This is My Claim to Fame!

The Game in PGN:

1. e4 e5 2. Nc3 Nf6 3. f4 d5 4. Qf3 Bc5 5. exd5 Bg4 6. Qg3 O-O 7. h3 Bd7 8.
Nge2 e4 9. Qh4 Na6 10. a3 c6 11. b4 Bd6 12. dxc6 bxc6 13. Bb2 Qb6 14. O-O-O
Rfe8 15. g4 c5 16. g5 Nh5 17. Bg2 cxb4 18. Nd5 Qb7 19. Nf6+ Nxf6 20. gxf6 bxa3 21. Bc3 a2 22. d3 e3 *

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The set: (King is 5", the squares on the board are 2 5/8")

The copper and brass board, squares 2 3/4": (approximate colors!, thankfully(!?) it no longer exists!)


Me: (In the middle, head bent over, with pen, about move 5)

My Account ...

 First, it almost didn't happen. On the day of the simultaneous, I had gotten a couple of deficiency notices from school, probably English and biology. My parents didn't want to let me go, but since I had already paid ($5!) they relented. (Whew!!)

I drove the family car to McCellan Air Force Base, went into the hall and set up my 5 inch red/white plastic set on a copper/brass chessboard a friend had made for me in a metal shop class.

I remember Bobby Fischer walking in, kind of like a gunfighter, tall, awkward, gangly, hands in his pockets, head down, surveying the room out of the corner of his eyes. He had come from winning the US Chess Championship 11-0. He gave a lecture describing a game he played against Addision from that event.

The simultaneous began, Fischer took white on all boards, I was board #5 of 50 in a U shaped layout, Fischer on the inside.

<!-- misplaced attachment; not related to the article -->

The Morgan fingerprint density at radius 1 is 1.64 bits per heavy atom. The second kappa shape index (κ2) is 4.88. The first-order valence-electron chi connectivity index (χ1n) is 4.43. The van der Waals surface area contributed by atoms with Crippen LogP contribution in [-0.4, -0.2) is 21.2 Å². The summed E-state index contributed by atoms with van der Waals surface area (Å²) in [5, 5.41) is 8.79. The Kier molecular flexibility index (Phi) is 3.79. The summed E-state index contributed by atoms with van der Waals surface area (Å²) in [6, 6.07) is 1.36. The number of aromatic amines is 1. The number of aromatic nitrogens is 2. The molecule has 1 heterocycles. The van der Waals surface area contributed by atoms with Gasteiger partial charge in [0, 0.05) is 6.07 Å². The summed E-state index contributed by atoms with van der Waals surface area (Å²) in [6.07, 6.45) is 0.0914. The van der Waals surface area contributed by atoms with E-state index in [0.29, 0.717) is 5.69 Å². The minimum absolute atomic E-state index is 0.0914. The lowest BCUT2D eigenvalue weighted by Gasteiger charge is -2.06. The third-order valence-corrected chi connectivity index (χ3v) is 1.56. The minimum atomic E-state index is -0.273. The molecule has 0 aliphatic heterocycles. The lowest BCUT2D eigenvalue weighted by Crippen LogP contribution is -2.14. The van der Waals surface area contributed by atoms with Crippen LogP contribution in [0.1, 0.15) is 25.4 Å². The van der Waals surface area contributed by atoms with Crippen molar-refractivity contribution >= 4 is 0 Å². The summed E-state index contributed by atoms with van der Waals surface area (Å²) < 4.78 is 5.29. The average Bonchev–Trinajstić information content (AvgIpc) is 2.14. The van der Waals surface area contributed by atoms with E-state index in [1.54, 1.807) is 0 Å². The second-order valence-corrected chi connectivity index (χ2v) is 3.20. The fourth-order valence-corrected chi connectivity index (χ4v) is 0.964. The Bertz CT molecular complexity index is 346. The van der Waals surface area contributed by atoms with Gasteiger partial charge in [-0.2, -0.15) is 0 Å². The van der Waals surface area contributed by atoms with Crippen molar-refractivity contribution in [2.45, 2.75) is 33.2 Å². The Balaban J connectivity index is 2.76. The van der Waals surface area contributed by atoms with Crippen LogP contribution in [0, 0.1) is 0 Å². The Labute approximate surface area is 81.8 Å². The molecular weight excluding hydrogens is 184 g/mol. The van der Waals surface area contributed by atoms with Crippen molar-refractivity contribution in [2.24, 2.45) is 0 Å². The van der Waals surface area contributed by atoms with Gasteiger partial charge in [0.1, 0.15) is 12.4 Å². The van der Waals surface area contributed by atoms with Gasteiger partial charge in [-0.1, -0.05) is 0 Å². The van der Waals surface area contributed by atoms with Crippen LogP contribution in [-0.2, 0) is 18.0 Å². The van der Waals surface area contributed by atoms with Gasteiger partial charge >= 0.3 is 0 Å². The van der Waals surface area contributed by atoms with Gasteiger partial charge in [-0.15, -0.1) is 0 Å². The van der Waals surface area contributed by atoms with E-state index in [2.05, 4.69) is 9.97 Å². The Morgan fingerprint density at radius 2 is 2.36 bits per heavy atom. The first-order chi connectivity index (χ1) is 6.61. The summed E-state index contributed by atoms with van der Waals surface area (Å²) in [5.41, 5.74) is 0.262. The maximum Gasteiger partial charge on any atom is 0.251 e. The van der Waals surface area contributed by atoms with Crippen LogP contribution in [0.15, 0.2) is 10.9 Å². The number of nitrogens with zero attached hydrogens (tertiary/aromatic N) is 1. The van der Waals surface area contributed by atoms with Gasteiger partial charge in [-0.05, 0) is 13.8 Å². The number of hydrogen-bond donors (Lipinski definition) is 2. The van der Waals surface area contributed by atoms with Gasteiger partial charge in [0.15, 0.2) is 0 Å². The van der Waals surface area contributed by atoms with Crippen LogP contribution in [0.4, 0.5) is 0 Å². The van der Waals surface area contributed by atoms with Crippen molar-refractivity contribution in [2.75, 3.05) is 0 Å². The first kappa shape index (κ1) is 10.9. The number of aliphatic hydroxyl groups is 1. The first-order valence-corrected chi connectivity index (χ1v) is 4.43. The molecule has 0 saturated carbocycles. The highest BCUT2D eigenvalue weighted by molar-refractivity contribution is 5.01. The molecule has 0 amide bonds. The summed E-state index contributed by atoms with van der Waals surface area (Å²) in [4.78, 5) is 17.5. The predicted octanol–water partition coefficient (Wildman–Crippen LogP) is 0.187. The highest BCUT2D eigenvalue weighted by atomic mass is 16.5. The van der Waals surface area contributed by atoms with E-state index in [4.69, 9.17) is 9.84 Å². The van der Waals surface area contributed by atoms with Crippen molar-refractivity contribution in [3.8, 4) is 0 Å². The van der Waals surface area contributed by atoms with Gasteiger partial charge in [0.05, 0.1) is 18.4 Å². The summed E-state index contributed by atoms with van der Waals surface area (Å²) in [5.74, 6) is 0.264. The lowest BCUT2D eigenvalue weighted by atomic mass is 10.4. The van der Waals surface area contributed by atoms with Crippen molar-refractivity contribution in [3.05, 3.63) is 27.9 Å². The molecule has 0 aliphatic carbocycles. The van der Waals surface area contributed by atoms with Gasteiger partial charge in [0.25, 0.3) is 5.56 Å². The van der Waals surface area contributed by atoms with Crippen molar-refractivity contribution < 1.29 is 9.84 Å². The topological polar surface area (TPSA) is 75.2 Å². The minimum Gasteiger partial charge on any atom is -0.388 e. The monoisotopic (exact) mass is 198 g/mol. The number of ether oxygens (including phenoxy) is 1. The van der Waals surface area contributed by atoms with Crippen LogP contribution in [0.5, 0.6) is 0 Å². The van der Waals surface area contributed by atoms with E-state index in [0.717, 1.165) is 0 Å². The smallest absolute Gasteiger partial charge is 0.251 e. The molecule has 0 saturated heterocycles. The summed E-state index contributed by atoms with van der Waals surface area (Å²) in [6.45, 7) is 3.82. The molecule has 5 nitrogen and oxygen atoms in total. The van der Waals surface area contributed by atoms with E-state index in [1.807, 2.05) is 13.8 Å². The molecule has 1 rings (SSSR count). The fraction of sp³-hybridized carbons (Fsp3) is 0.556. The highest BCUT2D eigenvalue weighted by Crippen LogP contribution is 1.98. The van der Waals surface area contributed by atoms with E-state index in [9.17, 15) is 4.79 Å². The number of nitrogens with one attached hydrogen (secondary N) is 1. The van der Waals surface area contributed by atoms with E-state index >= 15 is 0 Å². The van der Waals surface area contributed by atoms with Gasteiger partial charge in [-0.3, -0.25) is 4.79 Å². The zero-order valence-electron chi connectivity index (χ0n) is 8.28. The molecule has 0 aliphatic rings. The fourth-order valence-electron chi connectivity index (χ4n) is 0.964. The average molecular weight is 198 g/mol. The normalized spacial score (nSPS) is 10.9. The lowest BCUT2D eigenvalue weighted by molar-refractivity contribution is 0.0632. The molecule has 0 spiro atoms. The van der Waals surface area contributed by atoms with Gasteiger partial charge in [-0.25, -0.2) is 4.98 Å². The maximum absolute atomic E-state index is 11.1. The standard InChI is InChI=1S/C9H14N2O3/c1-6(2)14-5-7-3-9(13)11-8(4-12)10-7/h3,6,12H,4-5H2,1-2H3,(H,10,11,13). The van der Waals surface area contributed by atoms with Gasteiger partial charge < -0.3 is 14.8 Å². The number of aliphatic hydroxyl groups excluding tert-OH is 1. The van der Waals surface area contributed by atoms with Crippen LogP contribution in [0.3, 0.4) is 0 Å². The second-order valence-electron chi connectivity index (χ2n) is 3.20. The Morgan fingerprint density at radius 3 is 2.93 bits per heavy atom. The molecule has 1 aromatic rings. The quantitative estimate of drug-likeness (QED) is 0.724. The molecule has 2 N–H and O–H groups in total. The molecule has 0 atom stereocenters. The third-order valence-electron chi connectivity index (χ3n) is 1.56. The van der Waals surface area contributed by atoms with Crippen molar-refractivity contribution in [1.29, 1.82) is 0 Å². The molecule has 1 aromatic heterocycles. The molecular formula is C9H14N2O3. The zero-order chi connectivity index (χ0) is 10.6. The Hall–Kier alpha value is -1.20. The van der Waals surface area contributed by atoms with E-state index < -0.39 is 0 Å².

On Fischer's 4th move he brought his Queen out, ordinarily a weak move. I assume it had something to do with him viewing the youngster before him with a set he had gotten for Christmas with a homemade metal chessboard, and thinking he would have some fun.

I was able, with a little skill and a lot of luck, to maintain an advantage throughout the game. As it got near the end I could see I had a winning advantage, but was nearly paralyzed with fear that I had missed something, or that I would blunder and blow the game.

Finally, I moved the pawn that exposed my Queen, but checkmate was inevitable. Fischer looked at the position a few extra seconds, and turned over his King.

A restrained hub-bub ensued, with folks squeezing in to see the position and take pictures of kid beating Master (kid 17, Master 20). Fischer went around a few more times and on the next turn pushed the pieces off the board. Not wanting to disappoint my new admireres, I meekly reconstructed the final position and took a safer position away from my #5 seat.

Note: My first chess tournament in 11/1962 I beat an expert in 20 moves and got a rating of 1750 (ratings run from about 800 to 2600). After fourty five years of chess study my rating today is 1693.

But, I beat Bobby Fischer.